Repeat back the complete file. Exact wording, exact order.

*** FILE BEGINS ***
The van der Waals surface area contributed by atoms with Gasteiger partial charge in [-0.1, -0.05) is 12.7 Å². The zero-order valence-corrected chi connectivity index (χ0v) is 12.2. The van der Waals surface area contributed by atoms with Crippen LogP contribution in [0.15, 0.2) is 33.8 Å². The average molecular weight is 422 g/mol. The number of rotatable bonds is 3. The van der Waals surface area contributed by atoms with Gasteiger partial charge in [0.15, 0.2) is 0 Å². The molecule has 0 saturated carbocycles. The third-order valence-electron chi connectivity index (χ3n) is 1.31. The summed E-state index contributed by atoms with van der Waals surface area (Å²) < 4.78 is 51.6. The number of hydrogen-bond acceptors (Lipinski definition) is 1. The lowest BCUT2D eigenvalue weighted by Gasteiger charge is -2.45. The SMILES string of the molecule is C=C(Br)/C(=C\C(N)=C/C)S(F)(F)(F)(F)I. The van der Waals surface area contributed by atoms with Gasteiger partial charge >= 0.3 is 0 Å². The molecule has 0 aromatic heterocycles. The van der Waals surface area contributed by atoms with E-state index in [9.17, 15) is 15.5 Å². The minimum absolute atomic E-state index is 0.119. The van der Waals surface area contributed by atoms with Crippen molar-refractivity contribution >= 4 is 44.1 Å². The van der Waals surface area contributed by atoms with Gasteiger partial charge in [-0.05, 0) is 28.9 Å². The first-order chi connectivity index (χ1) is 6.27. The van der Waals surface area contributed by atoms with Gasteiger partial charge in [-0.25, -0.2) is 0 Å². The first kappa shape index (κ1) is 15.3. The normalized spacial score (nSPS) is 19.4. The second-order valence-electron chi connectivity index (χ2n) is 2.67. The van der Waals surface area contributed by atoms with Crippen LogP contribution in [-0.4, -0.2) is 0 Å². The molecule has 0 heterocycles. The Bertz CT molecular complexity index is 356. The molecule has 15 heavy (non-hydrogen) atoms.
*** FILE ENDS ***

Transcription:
The van der Waals surface area contributed by atoms with Gasteiger partial charge in [-0.1, -0.05) is 12.7 Å². The zero-order valence-corrected chi connectivity index (χ0v) is 12.2. The van der Waals surface area contributed by atoms with Crippen LogP contribution in [0.15, 0.2) is 33.8 Å². The average molecular weight is 422 g/mol. The number of rotatable bonds is 3. The van der Waals surface area contributed by atoms with Gasteiger partial charge in [0.15, 0.2) is 0 Å². The molecule has 0 saturated carbocycles. The third-order valence-electron chi connectivity index (χ3n) is 1.31. The summed E-state index contributed by atoms with van der Waals surface area (Å²) < 4.78 is 51.6. The number of hydrogen-bond acceptors (Lipinski definition) is 1. The lowest BCUT2D eigenvalue weighted by Gasteiger charge is -2.45. The SMILES string of the molecule is C=C(Br)/C(=C\C(N)=C/C)S(F)(F)(F)(F)I. The van der Waals surface area contributed by atoms with Gasteiger partial charge >= 0.3 is 0 Å². The molecule has 0 aromatic heterocycles. The van der Waals surface area contributed by atoms with E-state index in [9.17, 15) is 15.5 Å². The minimum absolute atomic E-state index is 0.119. The van der Waals surface area contributed by atoms with Crippen molar-refractivity contribution >= 4 is 44.1 Å². The van der Waals surface area contributed by atoms with Gasteiger partial charge in [-0.05, 0) is 28.9 Å². The first-order chi connectivity index (χ1) is 6.27. The van der Waals surface area contributed by atoms with Gasteiger partial charge in [-0.25, -0.2) is 0 Å². The first kappa shape index (κ1) is 15.3. The normalized spacial score (nSPS) is 19.4. The second-order valence-electron chi connectivity index (χ2n) is 2.67. The van der Waals surface area contributed by atoms with Crippen LogP contribution in [-0.4, -0.2) is 0 Å². The molecule has 0 heterocycles. The Bertz CT molecular complexity index is 356. The molecule has 15 heavy (non-hydrogen) atoms.